Rise of the Killer Mushrooms

Pleurotus ostreatus, or the oyster mushroom, is a common edible mushroom. As much at home in a stir fry or a soup, one would not expect this culinary baseline to be anywhere other than at the bottom of the food chain. Surprisingly this is not the case, as the oyster mushroom is a stealthy and efficient predator of nematodes.

Pleurotus ostreatus-- a killer in disguise?

Nematodes, a type of worm, are infamous agricultural pests. The damage caused by these miniature beasts has been estimated at $US80 billion per year, though this is believed to be a severe underestimate as many growers are unaware of them. They even present a threat to the cultivated mushroom industry, being a renowned pest of button mushrooms, so how is it that they fall prey to the oyster mushroom?

The answer is one of ingenuity on the part of the fungus. Unable to chase the nematodes, mushrooms are notoriously sessile, it instead lays a trap. It secretes a toxin which, upon contact with a nematode, proceeds to immobilise the worm in as little as 30 seconds. Fungal hyphae, attracted to the (still alive) nematode through host leakage products released by immobilisation, penetrate one or more of the nematode’s orifices and proceed to digest it.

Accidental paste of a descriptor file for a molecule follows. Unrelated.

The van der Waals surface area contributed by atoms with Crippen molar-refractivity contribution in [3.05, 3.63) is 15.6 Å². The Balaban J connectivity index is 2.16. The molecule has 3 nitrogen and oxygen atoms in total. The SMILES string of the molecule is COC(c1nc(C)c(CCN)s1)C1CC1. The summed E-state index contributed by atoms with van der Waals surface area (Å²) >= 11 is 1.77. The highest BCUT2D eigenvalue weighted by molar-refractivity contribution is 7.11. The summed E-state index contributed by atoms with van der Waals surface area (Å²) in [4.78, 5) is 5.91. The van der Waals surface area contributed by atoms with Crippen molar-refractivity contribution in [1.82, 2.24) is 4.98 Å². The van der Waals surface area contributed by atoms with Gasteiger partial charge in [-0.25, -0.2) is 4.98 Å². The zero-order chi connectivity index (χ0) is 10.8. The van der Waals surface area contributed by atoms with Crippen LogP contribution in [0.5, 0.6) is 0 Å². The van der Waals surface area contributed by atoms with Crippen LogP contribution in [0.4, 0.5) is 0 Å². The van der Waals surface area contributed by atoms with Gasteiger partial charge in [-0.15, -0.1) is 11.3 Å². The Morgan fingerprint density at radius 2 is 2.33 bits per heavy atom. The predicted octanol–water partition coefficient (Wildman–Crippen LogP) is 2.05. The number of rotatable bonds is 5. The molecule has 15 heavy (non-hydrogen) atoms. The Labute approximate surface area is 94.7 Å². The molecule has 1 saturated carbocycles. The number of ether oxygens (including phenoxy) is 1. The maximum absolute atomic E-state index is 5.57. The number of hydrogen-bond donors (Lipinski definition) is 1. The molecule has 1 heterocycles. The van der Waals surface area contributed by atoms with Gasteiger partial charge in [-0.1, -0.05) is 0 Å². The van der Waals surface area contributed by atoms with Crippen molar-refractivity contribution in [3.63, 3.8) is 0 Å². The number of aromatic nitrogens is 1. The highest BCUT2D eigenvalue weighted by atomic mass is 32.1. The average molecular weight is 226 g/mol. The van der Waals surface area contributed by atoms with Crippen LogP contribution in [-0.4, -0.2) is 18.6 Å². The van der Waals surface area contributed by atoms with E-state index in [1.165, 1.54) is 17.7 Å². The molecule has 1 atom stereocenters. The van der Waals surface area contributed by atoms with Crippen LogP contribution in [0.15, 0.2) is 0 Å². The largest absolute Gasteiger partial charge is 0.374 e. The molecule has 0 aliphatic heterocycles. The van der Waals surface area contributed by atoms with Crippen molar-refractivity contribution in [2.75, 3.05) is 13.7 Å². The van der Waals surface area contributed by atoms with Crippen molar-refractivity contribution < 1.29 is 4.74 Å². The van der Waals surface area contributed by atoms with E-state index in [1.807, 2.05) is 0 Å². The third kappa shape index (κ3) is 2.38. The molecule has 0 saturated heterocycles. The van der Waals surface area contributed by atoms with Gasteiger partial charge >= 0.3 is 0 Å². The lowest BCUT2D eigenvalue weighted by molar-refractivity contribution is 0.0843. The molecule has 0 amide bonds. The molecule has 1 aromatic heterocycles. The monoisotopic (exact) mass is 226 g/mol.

The unrelated fungus Arthrobotrys also hunts nematodes, but through a completely different mechanism. Instead of stunning its host, it captures it in a hyphal lasso. Known as a constriction ring, this consists of a hypha fused with itself to form a three-celled ring about 20-30 microns in diameter. If, and when, a nematode enters the ring, it triggers the three cells to expand rapidly (within 1/10th of a second) and trap the nematode.

Killer fungi aren’t just of academic interest either. The hunting abilities of fungi, particularly the oyster mushroom, make them potential effective and green bio-control agents. Indeed, initial tests have found the oyster mushroom effective at controlling the Sugar Beet Nematode (Heterodera schachtii), through field tests have yet to be carried out.

It appears that fungi aren’t just passive members of the woodland scenery but rather edible guardians protecting against the nematode threat.

By Nathan Smith, University of Cambridge

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